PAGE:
If the current machine configuration, vent design(s), and operating conditions are not capable of removing sufficient quantities of volatiles, these solutions usually require modifying the screw design and/or the barrel configuration.

The removal of volatile gases from the melt is accomplished with vacuum to provide additional driving force for mass transfer. Most compounding lines are operated with vacuum pressure in the range of 20 to 27 in. Hg (approximately 100-300 mbar). There are many available solutions to further increase devolatilization:

 •  If the melt residence time under vacuum is the limiting factor (diffusion limited), one option would be to reduce throughput to increase average residence time. This is not a popular option, but is the easiest to implement.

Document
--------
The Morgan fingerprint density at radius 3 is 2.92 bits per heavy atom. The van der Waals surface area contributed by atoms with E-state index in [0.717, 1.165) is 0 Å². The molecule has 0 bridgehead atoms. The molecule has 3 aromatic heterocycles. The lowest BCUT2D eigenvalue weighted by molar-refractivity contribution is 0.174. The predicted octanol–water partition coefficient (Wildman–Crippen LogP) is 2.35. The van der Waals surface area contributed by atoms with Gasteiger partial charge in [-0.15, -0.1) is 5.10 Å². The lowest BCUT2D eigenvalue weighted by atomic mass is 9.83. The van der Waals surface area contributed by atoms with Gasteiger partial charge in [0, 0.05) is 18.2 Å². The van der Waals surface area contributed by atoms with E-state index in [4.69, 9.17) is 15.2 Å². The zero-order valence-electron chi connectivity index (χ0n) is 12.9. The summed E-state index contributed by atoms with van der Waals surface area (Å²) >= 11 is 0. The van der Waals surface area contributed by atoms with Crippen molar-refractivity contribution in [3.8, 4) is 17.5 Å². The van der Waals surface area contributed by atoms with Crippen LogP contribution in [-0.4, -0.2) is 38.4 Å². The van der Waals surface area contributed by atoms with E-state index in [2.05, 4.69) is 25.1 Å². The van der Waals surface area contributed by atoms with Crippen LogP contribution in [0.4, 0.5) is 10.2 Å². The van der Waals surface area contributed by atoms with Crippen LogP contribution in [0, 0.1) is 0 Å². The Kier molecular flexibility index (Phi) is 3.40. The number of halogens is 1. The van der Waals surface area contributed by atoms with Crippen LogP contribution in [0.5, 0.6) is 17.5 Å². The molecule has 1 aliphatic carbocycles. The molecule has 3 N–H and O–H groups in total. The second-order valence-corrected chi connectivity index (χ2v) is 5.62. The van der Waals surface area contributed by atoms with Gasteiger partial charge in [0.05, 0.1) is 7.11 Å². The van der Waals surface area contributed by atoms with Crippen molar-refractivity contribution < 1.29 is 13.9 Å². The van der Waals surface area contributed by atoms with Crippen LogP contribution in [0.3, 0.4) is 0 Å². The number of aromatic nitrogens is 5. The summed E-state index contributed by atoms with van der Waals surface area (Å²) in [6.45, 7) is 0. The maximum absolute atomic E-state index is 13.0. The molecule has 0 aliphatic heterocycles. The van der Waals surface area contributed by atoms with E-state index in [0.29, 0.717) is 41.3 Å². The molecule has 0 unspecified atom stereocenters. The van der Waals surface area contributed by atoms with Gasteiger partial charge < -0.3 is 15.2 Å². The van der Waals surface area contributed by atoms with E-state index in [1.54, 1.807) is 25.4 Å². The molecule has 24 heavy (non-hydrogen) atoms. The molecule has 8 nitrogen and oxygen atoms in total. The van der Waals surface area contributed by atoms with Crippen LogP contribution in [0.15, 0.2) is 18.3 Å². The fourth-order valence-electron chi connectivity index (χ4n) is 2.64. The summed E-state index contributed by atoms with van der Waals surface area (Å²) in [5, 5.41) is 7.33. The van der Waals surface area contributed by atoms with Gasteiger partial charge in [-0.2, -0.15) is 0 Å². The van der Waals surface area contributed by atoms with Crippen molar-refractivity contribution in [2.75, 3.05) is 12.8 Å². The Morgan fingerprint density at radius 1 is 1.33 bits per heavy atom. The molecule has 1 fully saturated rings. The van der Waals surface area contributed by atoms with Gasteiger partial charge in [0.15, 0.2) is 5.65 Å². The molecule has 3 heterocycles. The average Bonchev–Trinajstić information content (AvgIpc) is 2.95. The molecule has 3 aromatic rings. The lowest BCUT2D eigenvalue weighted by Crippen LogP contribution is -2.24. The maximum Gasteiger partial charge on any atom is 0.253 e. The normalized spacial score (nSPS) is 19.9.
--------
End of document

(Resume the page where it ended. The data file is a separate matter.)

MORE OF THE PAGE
•  Another solution to increase residence time requires relocation of the melt-sealing elements farther upstream in the extruder barrel. The vacuum section is thereby extended farther upstream.
 •  Increasing vacuum level to maximum—this usually requires replacement of the existing vacuum-pump system.
 •  Decreasing the degree of fill in the vacuum section by increasing the conveying-element pitch. The lower fill in the screw channel produces thinner melt layers through which the gases must diffuse.
 •  Reconfigure the machine with additional vacuum vents. This can require extension of the current barrel length to add an additional vacuum vent (if there is insufficient L/D in the existing barrel to include a second vacuum-vent barrel).
 •  Use stripping agents (usually water) injected into the barrel upstream of the vacuum vent to reduce the partial pressure of the volatile species.


Adam Dreiblatt is the director of process technology for CPM Century Extrusion, Traverse City, Mich. He has more than 35 years of practical experience in processing a wide variety of materials across many industries using twin-screw extrusion. Dreiblatt has developed a series of technology training webinars for Century around the world. Contact: (231) 947-6400;